Re: Patents?

Patents are definitely the way to go for chicken sandwiches. Not copyright.

The careful USPTO examination process makes use of a room full of kittens with “PATENT GRANTED” stamps affixed to their feet.

I hear you not only can patent a method of swinging in a circular motion on a public park swing, but you can also patent rectangles with rounded corners. Bouncy scrolling. The possibilities are endless. Why not chicken sandwiches.

The Eastern District of Texas is definitely the venue to use in order to get the vast rewards you are entitled to for having the creative boldness and innovative genius to conceive of a chicken sandwich.

Anonymous Coward says:

Re: Re: Re:5 Patents?

Also it’s a bit rich sending someone to wikipedia with link text that says THEY are lazy. Also the Berne Convention was signed in 1886, you’re looking at a duration directive from 1993.(that wiki page does not contain the word fixed either, or form, or tangible, so therefore doesn’t prove your point)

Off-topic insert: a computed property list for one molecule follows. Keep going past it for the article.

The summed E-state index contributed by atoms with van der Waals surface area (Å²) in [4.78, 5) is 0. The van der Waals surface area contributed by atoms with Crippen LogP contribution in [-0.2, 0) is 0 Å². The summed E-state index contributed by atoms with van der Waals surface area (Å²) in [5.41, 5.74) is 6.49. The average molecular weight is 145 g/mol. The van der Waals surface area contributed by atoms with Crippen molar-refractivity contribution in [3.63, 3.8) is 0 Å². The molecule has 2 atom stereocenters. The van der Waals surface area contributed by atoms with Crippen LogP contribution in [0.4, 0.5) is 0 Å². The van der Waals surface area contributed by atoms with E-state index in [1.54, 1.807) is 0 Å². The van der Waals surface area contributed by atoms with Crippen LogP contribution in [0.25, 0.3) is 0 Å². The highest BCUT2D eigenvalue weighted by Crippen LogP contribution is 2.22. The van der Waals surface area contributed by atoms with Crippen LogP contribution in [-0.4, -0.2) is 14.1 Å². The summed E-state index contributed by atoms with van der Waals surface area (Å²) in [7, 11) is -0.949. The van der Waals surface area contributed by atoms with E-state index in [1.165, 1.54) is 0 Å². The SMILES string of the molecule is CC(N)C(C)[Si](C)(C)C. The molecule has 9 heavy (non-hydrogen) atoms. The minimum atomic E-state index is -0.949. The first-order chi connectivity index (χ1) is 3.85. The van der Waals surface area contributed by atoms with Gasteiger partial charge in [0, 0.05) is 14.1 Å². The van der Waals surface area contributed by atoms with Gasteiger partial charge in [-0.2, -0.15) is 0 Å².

Anonymous Coward says:

Re: Re: Re:5 Patents?

It’s called the Berne Convention Implementation Act 1988.

I think you need to re-read House Report 94-1476 (Sept 3, 1976) which concerns itself with the Copyright Act of 1976. As is customary, the House Report begins with the text of the bill (S.22) then under consideration.

Pay good attention to the (amended) § 102.

Anonymous Anonymous Coward says:

Re: Patents?

If a chicken sandwich can be fixed in a tangible medium, then is the resultant output, after consumption, considered a derivative work? If so, then said output is copyright-able as well, isn’t it?

Does there have to be a forensic analysis of said output to confirm the original tangible medium? What happens if something else was consumed at the same time, does that taint the resultant output to such a degree that any forensic analysis becomes mute?

God is copyright a mess.

Oh yeah, what happens if the chicken is overcooked, is that tangible or derivative?

DannyB (profile) says:

Re: Re:

If chicken sandwiches can be copyrighted, then what you are referring to is actually a derivative work under copyright law. See the recent article about copyrighting pictures of food.

If the pictures can be copyrighted, why not the food itself?